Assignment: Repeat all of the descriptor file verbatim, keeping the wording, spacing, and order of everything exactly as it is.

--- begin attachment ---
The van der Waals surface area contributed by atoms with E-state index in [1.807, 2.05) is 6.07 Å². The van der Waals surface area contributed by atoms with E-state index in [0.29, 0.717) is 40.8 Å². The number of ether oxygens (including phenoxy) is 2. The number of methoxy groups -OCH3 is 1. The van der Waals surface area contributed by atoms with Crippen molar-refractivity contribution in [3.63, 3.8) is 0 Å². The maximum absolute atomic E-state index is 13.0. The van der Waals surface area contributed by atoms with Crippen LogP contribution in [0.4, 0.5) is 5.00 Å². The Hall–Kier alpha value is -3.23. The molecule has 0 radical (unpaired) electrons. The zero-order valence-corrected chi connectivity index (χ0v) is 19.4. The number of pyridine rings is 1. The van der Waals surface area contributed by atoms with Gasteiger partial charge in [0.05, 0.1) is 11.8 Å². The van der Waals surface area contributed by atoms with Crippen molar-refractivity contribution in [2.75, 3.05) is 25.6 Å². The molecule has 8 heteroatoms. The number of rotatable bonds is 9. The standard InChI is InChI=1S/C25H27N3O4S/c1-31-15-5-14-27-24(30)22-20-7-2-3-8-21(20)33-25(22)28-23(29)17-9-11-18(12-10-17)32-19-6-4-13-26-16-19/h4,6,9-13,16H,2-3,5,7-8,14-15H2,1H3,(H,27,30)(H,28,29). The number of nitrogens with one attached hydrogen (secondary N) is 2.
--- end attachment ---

The van der Waals surface area contributed by atoms with E-state index in [1.807, 2.05) is 6.07 Å². The van der Waals surface area contributed by atoms with E-state index in [0.29, 0.717) is 40.8 Å². The number of ether oxygens (including phenoxy) is 2. The number of methoxy groups -OCH3 is 1. The van der Waals surface area contributed by atoms with Crippen molar-refractivity contribution in [3.63, 3.8) is 0 Å². The maximum absolute atomic E-state index is 13.0. The van der Waals surface area contributed by atoms with Crippen LogP contribution in [0.4, 0.5) is 5.00 Å². The Hall–Kier alpha value is -3.23. The molecule has 0 radical (unpaired) electrons. The zero-order valence-corrected chi connectivity index (χ0v) is 19.4. The number of pyridine rings is 1. The van der Waals surface area contributed by atoms with Gasteiger partial charge in [0.05, 0.1) is 11.8 Å². The van der Waals surface area contributed by atoms with Crippen molar-refractivity contribution in [2.75, 3.05) is 25.6 Å². The molecule has 8 heteroatoms. The number of rotatable bonds is 9. The standard InChI is InChI=1S/C25H27N3O4S/c1-31-15-5-14-27-24(30)22-20-7-2-3-8-21(20)33-25(22)28-23(29)17-9-11-18(12-10-17)32-19-6-4-13-26-16-19/h4,6,9-13,16H,2-3,5,7-8,14-15H2,1H3,(H,27,30)(H,28,29). The number of nitrogens with one attached hydrogen (secondary N) is 2.